These purple bowls have captured superfood status, but what's in them may surprise you.

Jessica Migala
February 05, 2020

Acai bowls are gorgeous, to be sure: purple and brimming with toppings like cubed mango, granola, and shredded coconut. You see people digging in with a spoon—and they're dubbed as a health food, but are they really?

No doubt the smoothie-in-a-bowl trend continues, and that includes acai bowls (and their cousin, dragonfruit bowls, but that's a discussion for a different day). "In simple terms, an acai bowl is a very thick smoothie with toppings that you eat with a spoon," says New Jersey-based chef Julie Harrington, RD, author of The Healing Soup Cookbook. "The trend started when the acai berry was categorized as a 'superfood,'" she says.

What's in an acai bowl?

Usually the base of the bowl is made from acai. These are deep purple berries that are native to tropical Central and South America that are packed with powerful antioxidants called anthocyanins, explains Harrington. Even if you were to come upon them in the wild, you wouldn't simply eat them. "To make acai berries edible, they're soaked to soften the tough outer skin and then mashed to form a dark purple paste," she explains.

The taste isn't the traditionally sweet-tart berry that you're probably used to. Some people describe the taste as earthy, and really, they kind of taste a bit like tea. Harrington calls it a cross between blackberries and unsweetened chocolate.

As much as acai has superfruit status, there are actually no studies that say acai on its own can improve your health, says the National Center for Complementary and Integrative Health. That doesn't mean that acai isn't worth eating—it's a good source of fiber and contains small amounts of calcium, potassium, and vitamin A—just that it's not a magic antidote for health problems or weight loss.

Because fresh acai would never make it to your grocery store, you can buy them as a frozen puree, powder or juice, says Harrington. And that's exactly what happens when you get an acai bowl: the base of the thick smoothie portion of the bowl is made by blending frozen acai puree, sometimes on its own or in combination with other fruits, she says. A fruit blend will likely taste sweeter, especially if acai is mixed with juice, like apple.

How to build a healthy acai bowl

You can pack a lot into a smoothie bowl, both in the base and on top. That might include various fruits (berries, sliced bananas, mango, kiwi), nuts and seeds (slivered almonds, chia, hemp), nut butters, chocolate pieces or cacao nibs, coconut flakes, granola and honey on top. "While the average acai bowl is packed with antioxidants, vitamins, minerals, fruits, protein, and healthy fats, it can also be very calorically dense if not made mindfully," says Harrington. Plus, if acai is blended with juice or a sweetened nut milk and then topped with sugary toppings (granola, chocolate pieces, sweetened coconut, honey), then it's easy to go overboard on sugar, too.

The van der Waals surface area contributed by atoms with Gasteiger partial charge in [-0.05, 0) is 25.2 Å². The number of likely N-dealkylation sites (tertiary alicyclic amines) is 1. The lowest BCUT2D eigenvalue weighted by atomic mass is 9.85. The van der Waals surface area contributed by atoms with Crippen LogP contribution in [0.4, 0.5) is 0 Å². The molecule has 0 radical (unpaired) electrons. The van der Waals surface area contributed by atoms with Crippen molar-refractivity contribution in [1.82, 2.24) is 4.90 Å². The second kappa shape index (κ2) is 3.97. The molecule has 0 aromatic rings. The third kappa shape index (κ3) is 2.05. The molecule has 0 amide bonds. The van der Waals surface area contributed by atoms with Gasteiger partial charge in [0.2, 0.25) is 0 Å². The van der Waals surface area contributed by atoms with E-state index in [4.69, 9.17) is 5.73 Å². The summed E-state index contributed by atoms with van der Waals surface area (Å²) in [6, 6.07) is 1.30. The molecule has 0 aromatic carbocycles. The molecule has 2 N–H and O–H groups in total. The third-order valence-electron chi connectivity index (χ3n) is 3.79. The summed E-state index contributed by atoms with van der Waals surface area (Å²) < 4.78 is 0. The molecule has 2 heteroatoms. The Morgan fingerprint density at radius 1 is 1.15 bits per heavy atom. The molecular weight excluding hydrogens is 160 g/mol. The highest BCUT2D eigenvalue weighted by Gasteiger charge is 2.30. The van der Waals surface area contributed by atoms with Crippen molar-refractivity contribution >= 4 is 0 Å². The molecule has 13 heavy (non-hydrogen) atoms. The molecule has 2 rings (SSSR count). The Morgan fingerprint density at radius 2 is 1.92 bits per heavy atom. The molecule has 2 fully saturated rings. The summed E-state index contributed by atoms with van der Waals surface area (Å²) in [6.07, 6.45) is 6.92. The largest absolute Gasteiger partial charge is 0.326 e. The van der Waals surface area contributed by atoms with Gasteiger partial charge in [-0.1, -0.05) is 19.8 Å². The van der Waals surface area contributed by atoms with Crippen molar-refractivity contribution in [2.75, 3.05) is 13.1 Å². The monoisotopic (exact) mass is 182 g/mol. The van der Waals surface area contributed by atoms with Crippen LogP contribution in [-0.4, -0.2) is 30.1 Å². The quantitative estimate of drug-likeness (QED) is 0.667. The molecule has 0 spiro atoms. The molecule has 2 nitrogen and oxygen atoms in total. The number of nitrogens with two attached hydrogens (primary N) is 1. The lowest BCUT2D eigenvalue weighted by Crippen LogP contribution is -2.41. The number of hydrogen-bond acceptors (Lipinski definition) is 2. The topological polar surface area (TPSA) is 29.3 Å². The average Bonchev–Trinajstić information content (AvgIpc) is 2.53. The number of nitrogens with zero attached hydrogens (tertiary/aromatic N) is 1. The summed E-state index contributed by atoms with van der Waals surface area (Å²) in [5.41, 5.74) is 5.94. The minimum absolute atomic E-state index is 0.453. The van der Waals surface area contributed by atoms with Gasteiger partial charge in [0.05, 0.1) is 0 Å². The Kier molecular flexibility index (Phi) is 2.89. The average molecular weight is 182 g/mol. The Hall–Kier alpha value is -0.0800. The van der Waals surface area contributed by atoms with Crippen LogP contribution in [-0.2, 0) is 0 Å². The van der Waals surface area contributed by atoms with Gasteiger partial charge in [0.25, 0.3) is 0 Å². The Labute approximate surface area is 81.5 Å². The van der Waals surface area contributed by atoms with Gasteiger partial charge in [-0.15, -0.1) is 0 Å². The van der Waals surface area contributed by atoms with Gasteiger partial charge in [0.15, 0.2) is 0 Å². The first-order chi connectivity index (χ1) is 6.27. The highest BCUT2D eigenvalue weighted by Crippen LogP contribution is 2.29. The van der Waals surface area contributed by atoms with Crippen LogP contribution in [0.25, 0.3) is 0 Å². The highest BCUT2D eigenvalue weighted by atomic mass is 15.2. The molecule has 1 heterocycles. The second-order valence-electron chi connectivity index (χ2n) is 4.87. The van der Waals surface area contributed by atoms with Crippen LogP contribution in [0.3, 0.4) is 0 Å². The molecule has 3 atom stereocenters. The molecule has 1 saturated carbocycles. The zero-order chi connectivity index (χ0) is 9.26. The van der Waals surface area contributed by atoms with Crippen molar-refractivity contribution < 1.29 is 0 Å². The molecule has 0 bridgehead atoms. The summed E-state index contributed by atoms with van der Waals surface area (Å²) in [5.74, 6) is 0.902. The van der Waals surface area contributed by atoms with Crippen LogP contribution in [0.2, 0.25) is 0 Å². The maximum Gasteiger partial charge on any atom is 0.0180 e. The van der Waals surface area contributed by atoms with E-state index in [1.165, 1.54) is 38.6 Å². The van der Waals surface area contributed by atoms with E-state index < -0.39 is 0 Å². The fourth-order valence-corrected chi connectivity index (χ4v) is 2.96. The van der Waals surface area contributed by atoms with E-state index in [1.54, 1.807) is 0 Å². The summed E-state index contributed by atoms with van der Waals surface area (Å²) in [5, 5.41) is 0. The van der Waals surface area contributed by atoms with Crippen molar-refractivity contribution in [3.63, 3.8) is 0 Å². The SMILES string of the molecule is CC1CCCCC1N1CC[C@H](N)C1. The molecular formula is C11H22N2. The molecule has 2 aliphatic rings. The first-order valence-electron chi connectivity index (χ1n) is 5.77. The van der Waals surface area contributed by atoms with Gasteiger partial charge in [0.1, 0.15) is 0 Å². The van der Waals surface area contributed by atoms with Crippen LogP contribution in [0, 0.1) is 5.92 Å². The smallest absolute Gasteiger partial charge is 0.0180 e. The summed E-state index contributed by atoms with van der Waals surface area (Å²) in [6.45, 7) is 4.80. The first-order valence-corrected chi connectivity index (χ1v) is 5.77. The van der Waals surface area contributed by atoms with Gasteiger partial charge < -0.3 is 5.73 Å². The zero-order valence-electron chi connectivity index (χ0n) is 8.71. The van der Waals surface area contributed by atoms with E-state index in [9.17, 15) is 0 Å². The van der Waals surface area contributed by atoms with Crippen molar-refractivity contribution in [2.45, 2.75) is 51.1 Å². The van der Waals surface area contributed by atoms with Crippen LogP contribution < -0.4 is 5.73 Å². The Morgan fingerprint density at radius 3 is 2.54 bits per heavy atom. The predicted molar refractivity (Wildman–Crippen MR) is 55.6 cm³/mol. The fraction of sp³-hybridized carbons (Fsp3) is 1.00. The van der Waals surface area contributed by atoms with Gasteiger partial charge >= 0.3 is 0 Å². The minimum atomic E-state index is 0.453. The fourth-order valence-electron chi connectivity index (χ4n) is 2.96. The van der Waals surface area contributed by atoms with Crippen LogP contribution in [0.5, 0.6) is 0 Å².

To get a sense of how many calories or how much sugar is in your bowl, consider that:

A plain frozen, unsweetened acai puree pack contains:

  • Calories: 70
  • Total fat: 5g
  • Sodium: 10mg
  • Carbohydrates: 4g
  • Fiber: 3g
  • Sugars: 0g
  • Protein: 1g

If you buy a blend—like Sambazon's acai and guarana, you may find that it's more palatable on its own, as it contains added sugar. That changes the nutrition info a bit and adds 30 calories and 12 grams of added sugar.

Those numbers are just for the base, total calories depends on what toppings you choose, and these really influence the final numbers. For reference, an acai bowl at Jamba Juice, which is an acai blend (acai, berries, soy milk, bananas) topped with fruit, granola, honey, and coconut, is 510 calories and contains 65g of sugar.

To keep calories and sugar in check, Harrington suggests considering the base of your bowl first. "If it's packed with acai and other fruit, maybe skip fruit to add on top and opt for healthy fats like chopped nuts or chia seeds," she says. Packaged granola can be another sugary addition, so if you're cutting back on the sweet stuff, leave the granola off the bowl or add a small sprinkle. You can also buy your own acai bowl at Trader Joe's, in the freezer section.

Bottom line

Acai bowls can be a great way to get antioxidant-packed fruit into your day. However, says Harrington, the trend has driven supercharged acai bowls that are blended with juice and other fruit, and then heavily topped with things like granola or honey, which can make it easy to go overboard on sugar. Read the ingredient list if you're ordering one and stay mindful of toppings to build a good-for-you bowl.

Advertisement